Although the U.S. Environmental Protection Agency (EPA) has been bringing fewer criminal prosecutions against U.S. corporations, and their officers, for their failure to comply with environmental laws and regulations, the penalties imposed in these cases have become more severe.  Since 2010, the amount of prison time imposed on businesses and executives who violated environmental laws has nearly doubled, even though the number of violators charged has steadily declined.  In fact, there were more than 100 fewer charges filed by the EPA in 2014, yet there was a total of 83 more years of prison time sentenced to those companies and individuals convicted.  Moreover, the agency required violators to pay almost $10 billion for actions, civil and criminal penalties, and cleanup of Superfund sites.  These convictions resulted in a reduction of nearly five million pounds of air and water pollution and almost 900 million cubic yards of aquifer contamination.

According to EPA officials, the agency’s focus on charging and prosecuting large corporations that violate its laws and regulations has a big impact on enforcement and accountability of environmental law across the nation.  Large corporations that are prosecuted and sentenced with sizeable fines and stiff prison sentences help the EPA get the message out that non-compliance with environmental laws has serious consequences.  EPA has broad discretion to treat environmental compliance problems as criminal matters, rather than merely imposing fines and penalties.  It also has wide latitude to prosecute not only low-level employees responsible for day-to day plant operations, but also management-level employees supervising such activities.  Because such prosecutions may be brought for negligent violations of the law, as well as intentional violations, it is important for business owners to realize that daily operational problems can lead to criminal prosecution if a business owner chooses to ignore or conceal a compliance issue, rather than finding a solution to remediate the problem.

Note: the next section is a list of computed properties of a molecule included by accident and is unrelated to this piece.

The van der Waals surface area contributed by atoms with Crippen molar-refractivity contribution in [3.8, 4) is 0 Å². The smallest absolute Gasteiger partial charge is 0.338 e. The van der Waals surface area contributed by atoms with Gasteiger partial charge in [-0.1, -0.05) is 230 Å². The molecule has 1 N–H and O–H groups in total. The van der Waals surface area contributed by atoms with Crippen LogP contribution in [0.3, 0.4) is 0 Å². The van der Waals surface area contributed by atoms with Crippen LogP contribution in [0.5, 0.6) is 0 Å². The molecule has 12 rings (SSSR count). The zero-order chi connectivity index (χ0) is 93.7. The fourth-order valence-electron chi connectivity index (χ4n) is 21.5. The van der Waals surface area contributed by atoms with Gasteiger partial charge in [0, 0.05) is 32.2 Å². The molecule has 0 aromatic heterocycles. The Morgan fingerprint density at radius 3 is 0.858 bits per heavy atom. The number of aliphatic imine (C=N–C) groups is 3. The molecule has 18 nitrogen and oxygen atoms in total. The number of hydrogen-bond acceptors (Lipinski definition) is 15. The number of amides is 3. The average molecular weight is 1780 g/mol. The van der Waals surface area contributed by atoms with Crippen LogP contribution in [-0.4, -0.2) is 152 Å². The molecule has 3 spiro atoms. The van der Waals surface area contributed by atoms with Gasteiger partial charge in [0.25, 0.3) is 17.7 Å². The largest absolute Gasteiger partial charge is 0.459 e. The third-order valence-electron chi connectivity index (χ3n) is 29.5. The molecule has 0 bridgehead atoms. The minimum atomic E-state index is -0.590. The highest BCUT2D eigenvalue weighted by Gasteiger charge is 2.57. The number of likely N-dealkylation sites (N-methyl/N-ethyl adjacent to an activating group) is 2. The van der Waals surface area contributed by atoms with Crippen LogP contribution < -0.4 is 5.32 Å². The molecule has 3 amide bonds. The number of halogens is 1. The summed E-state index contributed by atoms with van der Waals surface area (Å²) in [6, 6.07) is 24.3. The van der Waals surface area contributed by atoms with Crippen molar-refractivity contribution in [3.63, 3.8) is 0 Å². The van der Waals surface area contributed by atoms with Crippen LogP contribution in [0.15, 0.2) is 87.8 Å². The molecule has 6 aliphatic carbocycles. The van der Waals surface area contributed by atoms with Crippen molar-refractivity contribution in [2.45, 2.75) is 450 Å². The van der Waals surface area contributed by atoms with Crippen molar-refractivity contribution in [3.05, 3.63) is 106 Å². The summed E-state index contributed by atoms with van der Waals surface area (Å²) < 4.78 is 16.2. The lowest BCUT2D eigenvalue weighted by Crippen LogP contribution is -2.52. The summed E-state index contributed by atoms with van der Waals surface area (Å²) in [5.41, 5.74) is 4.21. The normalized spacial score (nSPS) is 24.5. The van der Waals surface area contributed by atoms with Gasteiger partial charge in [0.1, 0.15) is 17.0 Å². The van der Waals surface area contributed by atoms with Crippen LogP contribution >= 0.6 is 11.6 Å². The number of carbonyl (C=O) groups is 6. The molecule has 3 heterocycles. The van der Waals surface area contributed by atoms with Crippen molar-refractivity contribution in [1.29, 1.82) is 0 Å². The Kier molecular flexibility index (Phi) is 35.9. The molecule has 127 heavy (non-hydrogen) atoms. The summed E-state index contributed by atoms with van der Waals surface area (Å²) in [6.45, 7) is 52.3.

No one understands this more than the Tonawanda Coke Company, which was recently charged almost $25 million in penalties and community service fines for violation of the EPA’s air pollution and environmental laws.  The company’s environmental control manager was also sentenced to one year in prison, 100 hours of community service, and fined $20,000, for violating the Clean Air Act.  During the federal trial, it was determined that the manager ordered another employee to conceal the fact that an unidentified pressure release valve was emitting benzene into the air.  The company was also charged for not having federally mandated pollution control technology in place at one of its towers.

Other high profile environmental criminal cases in 2014 include an Ohio waste disposal company owner who was sentenced to two years in prison and fined $25,000 for illegally dumping fracking waste into the Mahoning River.  The owner of a recycling business found himself in even more trouble when he was convicted for mishandling used oil containing PCBs leading to a massive contamination. The owner was fined $21 million in fines and cleanup costs.

New Jersey Environmental Law Firm of Michelman & Bricker, P.C. Provide Business Owners with Extensive Knowledge of Environmental Laws

Compliance with environmental laws is more important than ever, and having a reputable environmental law firm to help you with legal issues pertaining to environmental law is essential.  New Jersey environmental lawyers at Michelman & Bricker, P.C. bring over 30 years of knowledge and experience to its clients in all areas of environmental law.  Conveniently located in Philadelphia, Pennsylvania and Cherry Hill, New Jersey, we serve clients throughout both states.  Call the New Jersey environmental law firm of Michelman & Bricker, P.C. at 215-557-9440 or complete our online contact form to schedule a consultation today.